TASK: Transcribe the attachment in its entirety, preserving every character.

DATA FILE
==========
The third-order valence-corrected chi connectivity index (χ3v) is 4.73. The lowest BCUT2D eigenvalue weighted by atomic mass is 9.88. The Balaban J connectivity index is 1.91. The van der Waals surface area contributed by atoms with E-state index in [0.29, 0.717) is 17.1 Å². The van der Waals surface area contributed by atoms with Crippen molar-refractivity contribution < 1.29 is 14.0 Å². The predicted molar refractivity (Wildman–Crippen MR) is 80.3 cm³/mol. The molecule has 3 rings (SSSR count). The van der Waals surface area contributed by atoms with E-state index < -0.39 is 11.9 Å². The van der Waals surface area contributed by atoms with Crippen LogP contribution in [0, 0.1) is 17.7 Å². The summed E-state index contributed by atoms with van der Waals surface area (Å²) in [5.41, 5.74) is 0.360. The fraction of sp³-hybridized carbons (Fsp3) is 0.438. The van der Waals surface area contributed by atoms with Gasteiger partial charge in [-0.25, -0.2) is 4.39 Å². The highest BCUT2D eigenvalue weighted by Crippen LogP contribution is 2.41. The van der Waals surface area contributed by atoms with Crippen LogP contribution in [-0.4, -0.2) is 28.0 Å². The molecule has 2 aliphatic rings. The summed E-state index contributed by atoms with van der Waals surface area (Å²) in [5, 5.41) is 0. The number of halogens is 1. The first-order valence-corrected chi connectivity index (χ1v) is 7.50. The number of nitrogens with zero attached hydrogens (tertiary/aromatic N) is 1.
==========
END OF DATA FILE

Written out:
The third-order valence-corrected chi connectivity index (χ3v) is 4.73. The lowest BCUT2D eigenvalue weighted by atomic mass is 9.88. The Balaban J connectivity index is 1.91. The van der Waals surface area contributed by atoms with E-state index in [0.29, 0.717) is 17.1 Å². The van der Waals surface area contributed by atoms with Crippen molar-refractivity contribution < 1.29 is 14.0 Å². The predicted molar refractivity (Wildman–Crippen MR) is 80.3 cm³/mol. The molecule has 3 rings (SSSR count). The van der Waals surface area contributed by atoms with E-state index < -0.39 is 11.9 Å². The van der Waals surface area contributed by atoms with Crippen LogP contribution in [0, 0.1) is 17.7 Å². The summed E-state index contributed by atoms with van der Waals surface area (Å²) in [5.41, 5.74) is 0.360. The fraction of sp³-hybridized carbons (Fsp3) is 0.438. The van der Waals surface area contributed by atoms with Gasteiger partial charge in [-0.25, -0.2) is 4.39 Å². The highest BCUT2D eigenvalue weighted by Crippen LogP contribution is 2.41. The van der Waals surface area contributed by atoms with Crippen LogP contribution in [-0.4, -0.2) is 28.0 Å². The molecule has 2 aliphatic rings. The summed E-state index contributed by atoms with van der Waals surface area (Å²) in [5, 5.41) is 0. The number of halogens is 1. The first-order valence-corrected chi connectivity index (χ1v) is 7.50. The number of nitrogens with zero attached hydrogens (tertiary/aromatic N) is 1.